If self-driving cars are inevitable, why aren’t our cities preparing?

An article released today highlights how few cities in the world are actually preparing for autonomous vehicles. There is no doubt that self-driving cars will change the infrastructure of our cities and the way we move across it. Despite all the ongoing research, tech development, and buzz surrounding self-driving cars, the majority of policymakers and cities worldwide don’t have autonomous vehicle legislation on their radar. “According to the National League of Cities’ research, only 6 percent of the US’s largest cities’ transportation plans include any language on the potential effect of driverless technology on mobility” (1 Hawkins). Furthermore, there are actually only a very small number of driverless cars being tested in cities today.

However, advances made in the few places that are preparing for AVs are being well documented and updated thanks to Bloomberg Philanthropies and the Aspen Institute. They have teamed up to create an interactive map portraying guides “to who’s doing what, where, and how.”

The map shows that there are currently 53 cities testing or planning on testing autonomous vehicles. Clicking on cities on the maps provides one with information about policy and planning priorities, partners, and what the AVs are being tested for, along with other relevant information. The map is constantly updated in real-time as more information about self-driving car projects in various cities around the world are initiated.  The map will be a very useful resource in the coming age of driverless cars.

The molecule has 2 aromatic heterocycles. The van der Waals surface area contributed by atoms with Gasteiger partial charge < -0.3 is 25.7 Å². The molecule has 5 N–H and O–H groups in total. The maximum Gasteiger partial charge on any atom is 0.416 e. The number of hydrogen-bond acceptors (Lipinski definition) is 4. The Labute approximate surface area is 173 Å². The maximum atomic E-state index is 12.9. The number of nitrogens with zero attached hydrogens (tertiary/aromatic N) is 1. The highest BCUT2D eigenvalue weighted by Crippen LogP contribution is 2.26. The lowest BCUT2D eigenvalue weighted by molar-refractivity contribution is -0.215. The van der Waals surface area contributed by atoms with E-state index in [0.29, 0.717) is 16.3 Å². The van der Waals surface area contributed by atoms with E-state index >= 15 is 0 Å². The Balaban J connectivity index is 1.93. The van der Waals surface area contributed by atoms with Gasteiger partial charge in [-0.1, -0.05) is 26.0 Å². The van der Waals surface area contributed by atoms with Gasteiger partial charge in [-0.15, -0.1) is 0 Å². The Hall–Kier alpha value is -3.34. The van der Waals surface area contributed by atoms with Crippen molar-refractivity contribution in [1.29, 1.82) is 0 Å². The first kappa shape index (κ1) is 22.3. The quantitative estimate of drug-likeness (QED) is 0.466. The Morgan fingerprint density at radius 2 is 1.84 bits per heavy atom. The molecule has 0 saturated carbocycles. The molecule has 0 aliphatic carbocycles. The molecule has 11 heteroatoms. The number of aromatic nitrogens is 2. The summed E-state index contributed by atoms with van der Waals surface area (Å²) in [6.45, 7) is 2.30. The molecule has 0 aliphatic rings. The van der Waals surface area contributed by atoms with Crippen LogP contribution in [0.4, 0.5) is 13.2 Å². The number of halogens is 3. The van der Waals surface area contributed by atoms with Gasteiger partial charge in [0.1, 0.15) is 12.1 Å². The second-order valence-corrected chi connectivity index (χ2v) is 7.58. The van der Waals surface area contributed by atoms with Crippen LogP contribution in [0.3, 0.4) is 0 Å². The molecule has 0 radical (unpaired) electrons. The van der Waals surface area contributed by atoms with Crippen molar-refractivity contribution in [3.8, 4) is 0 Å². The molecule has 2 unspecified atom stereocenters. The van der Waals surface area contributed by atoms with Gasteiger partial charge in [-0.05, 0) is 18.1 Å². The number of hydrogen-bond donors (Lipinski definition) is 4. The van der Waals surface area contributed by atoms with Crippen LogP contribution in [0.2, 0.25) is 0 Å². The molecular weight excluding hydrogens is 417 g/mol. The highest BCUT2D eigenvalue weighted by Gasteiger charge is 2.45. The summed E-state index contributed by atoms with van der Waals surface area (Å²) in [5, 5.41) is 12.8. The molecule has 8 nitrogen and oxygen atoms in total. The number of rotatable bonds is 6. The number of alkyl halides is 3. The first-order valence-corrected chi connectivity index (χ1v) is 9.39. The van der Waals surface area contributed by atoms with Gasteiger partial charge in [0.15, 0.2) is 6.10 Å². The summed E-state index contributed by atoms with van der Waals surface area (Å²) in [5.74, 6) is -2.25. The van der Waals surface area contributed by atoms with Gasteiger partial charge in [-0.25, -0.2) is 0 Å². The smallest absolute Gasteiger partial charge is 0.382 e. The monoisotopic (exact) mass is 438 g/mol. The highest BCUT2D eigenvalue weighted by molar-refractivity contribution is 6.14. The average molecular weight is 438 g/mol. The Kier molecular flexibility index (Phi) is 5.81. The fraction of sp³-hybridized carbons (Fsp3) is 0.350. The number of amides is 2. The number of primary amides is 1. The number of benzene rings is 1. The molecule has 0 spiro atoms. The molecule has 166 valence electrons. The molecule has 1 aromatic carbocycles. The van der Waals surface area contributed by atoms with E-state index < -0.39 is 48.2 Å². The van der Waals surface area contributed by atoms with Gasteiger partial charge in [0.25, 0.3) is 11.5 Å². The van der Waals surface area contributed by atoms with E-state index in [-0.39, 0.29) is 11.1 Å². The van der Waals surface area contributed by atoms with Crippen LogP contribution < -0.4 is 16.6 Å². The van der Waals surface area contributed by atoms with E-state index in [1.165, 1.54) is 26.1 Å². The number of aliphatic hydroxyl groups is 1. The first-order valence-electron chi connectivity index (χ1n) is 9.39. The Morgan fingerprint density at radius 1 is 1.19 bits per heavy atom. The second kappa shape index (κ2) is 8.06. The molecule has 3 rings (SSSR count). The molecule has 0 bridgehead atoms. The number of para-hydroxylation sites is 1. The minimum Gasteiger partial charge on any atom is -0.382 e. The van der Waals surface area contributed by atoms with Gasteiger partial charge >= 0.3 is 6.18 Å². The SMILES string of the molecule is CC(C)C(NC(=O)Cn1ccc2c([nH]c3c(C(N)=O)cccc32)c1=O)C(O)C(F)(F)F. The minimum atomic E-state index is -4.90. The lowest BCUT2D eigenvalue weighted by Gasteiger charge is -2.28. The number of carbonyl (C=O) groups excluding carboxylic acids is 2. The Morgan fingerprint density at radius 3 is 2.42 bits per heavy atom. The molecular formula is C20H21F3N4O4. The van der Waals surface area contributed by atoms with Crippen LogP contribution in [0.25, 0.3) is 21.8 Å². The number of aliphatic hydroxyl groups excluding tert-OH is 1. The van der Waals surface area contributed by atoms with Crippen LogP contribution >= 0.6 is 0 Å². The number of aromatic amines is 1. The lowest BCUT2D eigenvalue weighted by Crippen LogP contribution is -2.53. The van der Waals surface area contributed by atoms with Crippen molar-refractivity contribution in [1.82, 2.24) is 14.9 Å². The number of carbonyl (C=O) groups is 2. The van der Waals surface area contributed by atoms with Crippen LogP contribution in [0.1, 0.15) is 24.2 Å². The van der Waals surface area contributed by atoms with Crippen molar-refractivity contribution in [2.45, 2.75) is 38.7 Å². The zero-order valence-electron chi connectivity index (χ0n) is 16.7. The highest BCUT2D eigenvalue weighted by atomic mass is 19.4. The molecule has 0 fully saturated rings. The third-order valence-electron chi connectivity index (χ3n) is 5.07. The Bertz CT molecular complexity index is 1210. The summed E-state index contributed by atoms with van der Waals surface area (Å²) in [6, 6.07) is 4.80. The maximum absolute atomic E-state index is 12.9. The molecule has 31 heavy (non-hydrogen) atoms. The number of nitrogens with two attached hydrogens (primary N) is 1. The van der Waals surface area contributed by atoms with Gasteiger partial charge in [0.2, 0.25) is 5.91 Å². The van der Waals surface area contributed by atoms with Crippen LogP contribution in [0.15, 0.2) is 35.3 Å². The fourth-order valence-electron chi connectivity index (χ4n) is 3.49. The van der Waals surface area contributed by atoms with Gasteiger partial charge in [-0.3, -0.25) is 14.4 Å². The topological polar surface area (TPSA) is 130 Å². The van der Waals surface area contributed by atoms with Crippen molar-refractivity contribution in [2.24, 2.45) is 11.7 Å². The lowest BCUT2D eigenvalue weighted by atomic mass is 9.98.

In addition to the legislation and policy that will have to be updated for self-driving cars, the physical form of cities will need to be updated too. As we talked about in class, driverless cars need to be able to interact with and understand the city as it moves through it. How will driverless cars interact with pedestrians at crosswalks/stop signs? Will driverless cars have separate lanes that they drive on? How will AVs navigate complex road features like roundabouts? (i.e. Powerhouse circle)

 

The image above is a cool depiction of how roads might change to accommodate driverless cars as they are updated from phase 1 to phase 4. This depiction is likely the best-case scenario — I’m worried that instead of prioritizing pedestrians, bikers, and public spaces (like showing in phase 4 of the image), AVs will take over cities and how they are designed. If it’s so easy to call a car (plus you can stare at your phone, watch a movie, etc while you’re in the car), what if people were to stop walking everywhere? What if sidewalks and public spaces cease to exist because cities are designed solely for the movement of driverless cars?  This decision is really up to the policymakers whose decisions restrict and guide urban planners and designers.